I had already read a considerable amount of Milton Friedman, declared my Economics major, and had two years of university classes under my belt when I first read Joseph Schumpeter’s History of Economic Analysis. That book, more than any other, changed my perspective on not only economics, but how I regarded the world. It was the first time in my life that I ever felt overwhelmed concerning a subject in which I was genuinely interested and believed I had a reasonable grasp of the issues concerned.
I understood, and shared, Schumpeter’s contempt for Ricardo and Keynes. I was hardly surprised by his respect for Mises. But I was shocked, in a way that I am very seldom shocked, by what almost appeared to be disdain for Adam Smith, the man I had always considered, and been taught to consider, the grand pinnacle of homo economicus. And in Smith’s stead, Schumpeter praised, indeed, almost seemed to revere, a French nobody named Turgot, a man of whom I had literally never heard, not in any book, paper, or class lecture.
With Richard Cantillon, Anne-Robert-Jacques Turgot, Baron de Laune, should arguably be considered one of the finest and most brilliant economic thinkers in human history. It borders on criminal that he is, even today, dismissed as a mere physiocrat and royal minister, it is an injustice that his name is not mentioned as one of the Great Economists while lesser minds such as Ricardo, Smith, and Keynes are celebrated and provide the theoretical source of present economic policies.
Turgot was not infallible. Of him, it is written: “Turgot believed in
progress and in the perfectibility of man. The human mind, including
the exercise of reason and volition, has the potential for
progression. He predicted the future of reason and the inevitable
advancement of the human mind.”
And yet, Turgot’s own example, and the way in which knowledge of the law of diminishing returns was lost for over a century, ironically demonstrates his misplaced faith in progress and human perfectibility.
One of Turgot’s most remarkable contributions to economics, the significance of which was lost until the twentieth century, was his brilliant and almost off-hand development of the law of diminishing returns, or, as it might be described, the law of variable proportions. This gem arose out of a contest which he had inspired to be held by the Royal Agricultural Society of Limoges, for prize-winning essays on indirect taxation. Unhappiness with the winning physiocratic essay by Guérineau de Saint-Péravy led him to develop his own views in ‘Observations on a Paper by Saint-Péravy’ (1767). Here Turgot went to the heart of the physiocratic error, in the Tableau, of assuming a fixed proportion of the various expenditures of different classes of people. But, Turgot pointed out, these proportions are variable, as are the proportions of physical factors in production. There are no constant proportions of factors in agriculture, for example, since the proportions vary according to the knowledge of the farmers, the value of the soil, the techniques used in production, and the nature of the soil and the climatic conditions.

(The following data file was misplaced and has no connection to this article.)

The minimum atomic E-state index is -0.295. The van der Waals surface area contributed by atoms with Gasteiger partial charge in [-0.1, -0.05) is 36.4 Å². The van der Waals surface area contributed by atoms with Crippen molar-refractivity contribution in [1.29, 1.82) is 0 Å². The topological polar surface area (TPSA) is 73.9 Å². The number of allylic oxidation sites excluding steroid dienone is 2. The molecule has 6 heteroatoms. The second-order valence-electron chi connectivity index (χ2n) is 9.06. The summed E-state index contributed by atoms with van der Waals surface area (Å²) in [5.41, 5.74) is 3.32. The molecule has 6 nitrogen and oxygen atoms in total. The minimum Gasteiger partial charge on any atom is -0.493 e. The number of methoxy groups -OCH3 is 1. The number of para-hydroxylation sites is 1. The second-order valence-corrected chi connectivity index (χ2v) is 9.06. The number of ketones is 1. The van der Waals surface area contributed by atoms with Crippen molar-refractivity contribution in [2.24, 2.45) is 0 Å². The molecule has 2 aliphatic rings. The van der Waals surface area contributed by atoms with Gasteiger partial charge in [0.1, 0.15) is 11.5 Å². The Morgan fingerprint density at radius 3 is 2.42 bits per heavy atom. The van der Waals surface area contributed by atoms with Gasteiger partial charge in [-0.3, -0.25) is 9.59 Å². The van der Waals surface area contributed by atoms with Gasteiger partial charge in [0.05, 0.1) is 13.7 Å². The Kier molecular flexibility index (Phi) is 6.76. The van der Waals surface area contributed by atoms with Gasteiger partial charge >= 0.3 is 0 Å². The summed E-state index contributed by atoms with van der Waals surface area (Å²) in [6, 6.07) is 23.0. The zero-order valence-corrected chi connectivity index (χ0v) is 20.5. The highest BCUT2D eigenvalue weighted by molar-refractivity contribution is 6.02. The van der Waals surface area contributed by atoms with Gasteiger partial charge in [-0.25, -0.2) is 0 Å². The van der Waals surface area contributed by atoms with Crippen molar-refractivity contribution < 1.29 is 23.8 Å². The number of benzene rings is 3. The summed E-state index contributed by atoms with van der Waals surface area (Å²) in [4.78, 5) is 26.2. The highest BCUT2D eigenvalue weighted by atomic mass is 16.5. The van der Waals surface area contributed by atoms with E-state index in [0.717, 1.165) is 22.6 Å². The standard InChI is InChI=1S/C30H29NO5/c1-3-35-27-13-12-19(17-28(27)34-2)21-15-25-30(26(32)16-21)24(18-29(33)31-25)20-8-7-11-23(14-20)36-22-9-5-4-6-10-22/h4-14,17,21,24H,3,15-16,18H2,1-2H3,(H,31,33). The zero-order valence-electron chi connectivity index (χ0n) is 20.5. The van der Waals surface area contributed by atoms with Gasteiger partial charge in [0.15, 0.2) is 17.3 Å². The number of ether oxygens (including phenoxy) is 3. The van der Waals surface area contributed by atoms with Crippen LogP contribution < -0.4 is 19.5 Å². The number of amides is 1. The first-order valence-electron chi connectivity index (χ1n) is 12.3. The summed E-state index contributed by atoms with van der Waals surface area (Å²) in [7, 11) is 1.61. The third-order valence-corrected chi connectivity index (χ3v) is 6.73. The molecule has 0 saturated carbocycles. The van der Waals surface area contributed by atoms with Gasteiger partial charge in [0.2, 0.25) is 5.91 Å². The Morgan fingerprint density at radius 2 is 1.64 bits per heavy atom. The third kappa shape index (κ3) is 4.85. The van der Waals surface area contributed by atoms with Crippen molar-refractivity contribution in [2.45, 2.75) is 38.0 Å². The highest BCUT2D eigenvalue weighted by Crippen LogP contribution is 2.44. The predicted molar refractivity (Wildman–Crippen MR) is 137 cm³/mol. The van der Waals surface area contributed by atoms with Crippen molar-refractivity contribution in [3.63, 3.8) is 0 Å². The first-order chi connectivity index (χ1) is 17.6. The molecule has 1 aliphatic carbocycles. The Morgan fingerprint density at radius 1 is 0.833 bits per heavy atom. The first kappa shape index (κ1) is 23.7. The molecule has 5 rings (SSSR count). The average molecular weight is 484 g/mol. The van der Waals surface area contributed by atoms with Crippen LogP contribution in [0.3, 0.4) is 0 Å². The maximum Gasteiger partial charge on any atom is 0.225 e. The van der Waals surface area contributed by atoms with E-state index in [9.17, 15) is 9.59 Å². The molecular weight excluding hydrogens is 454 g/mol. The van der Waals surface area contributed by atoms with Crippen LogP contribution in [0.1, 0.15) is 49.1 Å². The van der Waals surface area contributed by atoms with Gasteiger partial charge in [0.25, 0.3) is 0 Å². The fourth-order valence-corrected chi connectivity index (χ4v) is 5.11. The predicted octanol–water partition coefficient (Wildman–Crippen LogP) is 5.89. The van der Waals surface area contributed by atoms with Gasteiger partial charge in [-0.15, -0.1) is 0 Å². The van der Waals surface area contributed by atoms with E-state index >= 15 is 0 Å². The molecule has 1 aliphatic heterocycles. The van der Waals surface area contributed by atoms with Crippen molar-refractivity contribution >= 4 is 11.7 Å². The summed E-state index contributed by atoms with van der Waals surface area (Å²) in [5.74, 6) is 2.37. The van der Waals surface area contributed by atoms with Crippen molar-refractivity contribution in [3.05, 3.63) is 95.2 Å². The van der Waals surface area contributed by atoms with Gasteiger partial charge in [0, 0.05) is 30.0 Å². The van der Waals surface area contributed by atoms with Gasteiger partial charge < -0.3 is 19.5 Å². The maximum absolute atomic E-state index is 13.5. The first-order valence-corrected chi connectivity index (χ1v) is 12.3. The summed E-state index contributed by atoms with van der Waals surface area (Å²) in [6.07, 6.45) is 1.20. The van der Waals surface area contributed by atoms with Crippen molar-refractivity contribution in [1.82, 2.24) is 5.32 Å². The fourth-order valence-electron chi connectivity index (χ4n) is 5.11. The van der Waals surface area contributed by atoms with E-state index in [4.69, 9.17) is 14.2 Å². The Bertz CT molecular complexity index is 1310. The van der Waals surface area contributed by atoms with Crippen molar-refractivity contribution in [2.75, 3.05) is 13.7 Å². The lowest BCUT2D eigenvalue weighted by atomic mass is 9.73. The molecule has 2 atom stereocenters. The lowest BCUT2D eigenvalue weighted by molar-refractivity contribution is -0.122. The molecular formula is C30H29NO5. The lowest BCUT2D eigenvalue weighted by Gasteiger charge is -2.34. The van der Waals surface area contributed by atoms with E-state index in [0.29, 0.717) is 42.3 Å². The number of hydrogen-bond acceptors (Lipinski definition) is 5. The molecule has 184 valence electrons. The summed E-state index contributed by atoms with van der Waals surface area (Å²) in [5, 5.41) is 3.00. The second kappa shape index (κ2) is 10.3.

Developing this theme further, Turgot declared that ‘even if applied to the same field it [the product] is not proportional [to advances to the factors], and it can never be assumed that double the advances will yield double the product’. Not only are the proportions of factors to product variable, but also after a point, ‘all further expenditures would be useless, and that such increases could even become detrimental. In this case, the advances would be increased without increasing the product. There is therefore a maximum point of production which it is impossible to pass…’. Furthermore, after the maximum point is passed, it is ‘more than likely that as the advances are increased gradually past this point up to the point where they return nothing, each increase would be less and less productive’. On the other hand, if the farmer reduces the factors from the point of maximum production, the same changes in proportion would be found.
In short, Turgot had worked out, in fully developed form, an analysis of the law of diminishing returns which would not be surpassed, or possibly equalled, until the twentieth century. (According to Schumpeter, not until a journal article by Edgeworth in 1911!)
The Mises Institute has a collection of the works of Turgot, which at 525 pages, are barely more than half the length of my most recent novel. To return to the earlier topic of the fear of failure, it is deeply humbling to read the man’s writings and realized that even now, more than 230 years after his death, this is an individual who has been widely ignored and dismissed as a failure, when there may not have been 500 men of his intellectual accomplishment in the entire history of the species. If that is failure, who needs success?